In its cost-effectiveness estimate of StrongMinds, Happier Lives Institute (HLI) estimates that most of the benefits accrue not to the women who receive therapy, but to household members.
According to HLI’s estimates, each household member benefits from the intervention ~50% as much as the person receiving therapy. Because there are ~5 non-recipient household members per treated person, this estimate increases the cost-effectiveness estimate by ~250%. i.e. ~70-80% of the benefits of therapy accrue to household members, rather than the program participant.
I don’t think the existing evidence justifies HLI's estimate of 50% household spillovers.
My main disagreements are:
I’d guess the spillover benefit to other household members is more likely to be in the 5-25% range (though this is speculative). That reduces the estimated cost-effectiveness of StrongMinds from 9x to 3-6x cash transfers, which would be below GiveWell’s funding bar of 10x. Caveat in footnote.
I think I also disagree with other parts of HLI’s analysis (including how worried to be about reporting bias; the costs of StrongMinds’ program; and the point on a life satisfaction scale that’s morally equivalent to death). I’d guess, though I’m not certain, that more careful consideration of each of these would reduce StrongMinds’ cost-effectiveness estimate further relative to other opportunities. But I’m going to focus on spillovers in this post because I think it makes the most difference to the bottom line, represents the clearest issue to me, and has received relatively little attention in other critiques.
For context: I wrote the first version of Founders Pledge’s mental health report in 2017 and gave feedback on an early draft of HLI’s report on household spillovers. I’ve spent 5-10 hours digging into the question of household spillovers from therapy specifically. I work at Open Philanthropy but wrote this post in a personal capacity. I’m reasonably confident the main critiques in this post are right, but much less confident in what the true magnitude of household spillovers is. I admire the work StrongMinds is doing and I’m grateful to HLI for their expansive literature reviews and analysis on this question.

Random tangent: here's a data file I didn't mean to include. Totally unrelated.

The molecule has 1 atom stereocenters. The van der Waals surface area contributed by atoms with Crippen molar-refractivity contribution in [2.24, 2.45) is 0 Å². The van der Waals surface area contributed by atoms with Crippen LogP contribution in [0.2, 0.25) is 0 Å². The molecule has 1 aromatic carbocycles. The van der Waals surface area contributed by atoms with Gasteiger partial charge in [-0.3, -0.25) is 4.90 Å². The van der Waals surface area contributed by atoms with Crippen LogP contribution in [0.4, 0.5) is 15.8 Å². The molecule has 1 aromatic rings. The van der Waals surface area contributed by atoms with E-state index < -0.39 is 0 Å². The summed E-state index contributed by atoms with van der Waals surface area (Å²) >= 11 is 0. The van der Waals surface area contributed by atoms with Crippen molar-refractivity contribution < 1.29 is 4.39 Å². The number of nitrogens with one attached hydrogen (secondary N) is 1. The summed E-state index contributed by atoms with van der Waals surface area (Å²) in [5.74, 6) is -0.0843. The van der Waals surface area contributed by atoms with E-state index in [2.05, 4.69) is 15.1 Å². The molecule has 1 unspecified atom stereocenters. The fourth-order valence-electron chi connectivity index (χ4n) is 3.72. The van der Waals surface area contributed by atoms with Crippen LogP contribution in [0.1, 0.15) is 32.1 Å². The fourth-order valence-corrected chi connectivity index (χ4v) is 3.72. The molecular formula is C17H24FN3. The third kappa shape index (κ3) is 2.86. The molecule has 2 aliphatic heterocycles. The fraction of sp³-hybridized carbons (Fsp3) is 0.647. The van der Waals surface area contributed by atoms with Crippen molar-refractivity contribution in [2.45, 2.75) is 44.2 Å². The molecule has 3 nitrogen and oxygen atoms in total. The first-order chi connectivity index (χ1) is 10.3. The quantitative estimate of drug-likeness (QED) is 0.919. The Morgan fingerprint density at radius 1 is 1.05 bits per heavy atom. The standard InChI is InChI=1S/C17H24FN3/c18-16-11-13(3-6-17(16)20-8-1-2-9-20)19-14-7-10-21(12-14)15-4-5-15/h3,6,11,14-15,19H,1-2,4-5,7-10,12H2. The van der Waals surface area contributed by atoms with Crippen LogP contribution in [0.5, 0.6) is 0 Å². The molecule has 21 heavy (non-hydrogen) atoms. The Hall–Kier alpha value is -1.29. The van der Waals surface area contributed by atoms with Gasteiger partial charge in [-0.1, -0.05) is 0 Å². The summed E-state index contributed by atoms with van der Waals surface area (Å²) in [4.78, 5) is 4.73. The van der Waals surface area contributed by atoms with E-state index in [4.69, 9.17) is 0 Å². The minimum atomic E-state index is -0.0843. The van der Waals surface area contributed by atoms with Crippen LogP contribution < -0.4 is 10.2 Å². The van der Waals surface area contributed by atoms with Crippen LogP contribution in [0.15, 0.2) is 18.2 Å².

Thank you to Joel McGuire, Akhil Bansal, Isabel Arjmand, Alex Cohen, Sjir Hoeijmakers, Josh Rosenberg, and Matt Lerner for their insightful comments. They don’t necessarily endorse the conclusions of this post.
0. How HLI estimates the household spillover rate of therapy
HLI estimates household spillovers of therapy on the basis of the three RCTs on therapy which collected data on the subjective wellbeing of some of the household members of program participants: Mutamba et al. (2018), Swartz et al. (2008), Kemp et al. (2009).
Combining those RCTs in a meta-analysis, HLI estimates household spillover rates of 53% (see the forest plot below; 53% comes from dividing the average household member effect (0.35) by the average recipient effect (0.66)).
HLI assumes StrongMinds’ intervention will have a similar effect on household members. But, I don't think these three RCTs can be used to generate a reliable estimate for the spillovers of StrongMinds' program for three reasons.
1. Two of the three RCTs HLI relies on to estimate spillovers are on interventions specifically intended to benefit household members (unlike StrongMinds’ program, which targets women and adolescents living with depression).
I briefly skimmed each of the RCTs, but I haven’t reviewed them in depth.
- Mutamba et al. (2018) delivered psychotherapy to caregivers of children with nodding syndrome (a neurological illness that includes seizures) and modified the typical therapy guidelines with “addition of [nodding syndrome]-specific content”
- Swartz et al. (2008) delivered psychotherapy to depressed mothers whose children have psychiatric illness. It “uses specific strategies to assist mothers in managing problematic interpersonal relationships with their dependent, psychiatrically ill offspring.”
HLI does note limitations to external validity in its report, but concludes it’s not sure whether these differences would lead to an underestimation or overestimation of treatment effects (relative to StrongMinds).
“A limitation to the external validity of this evidence is that all of the samples were selected based on negative shocks happening to the children in the sample... We are not sure if this would lead to an over or underestimate of the treatment effects, but it is potentially a further deviation from the type of household we are trying to predict the effects of psychotherapy for.” Happiness for the Whole Family, 2022
Generalizing across interventions is difficult. But it seems intuitive to me that we should expect the interventions in those studies would benefit household members more than StrongMinds’ intervention, because (a) they were targeted at caregivers of children with psychiatric or neurological illnesses, who I’d expect to be particularly sensitive to the standard of caregiving, and (b) they were specifically designed to help those children.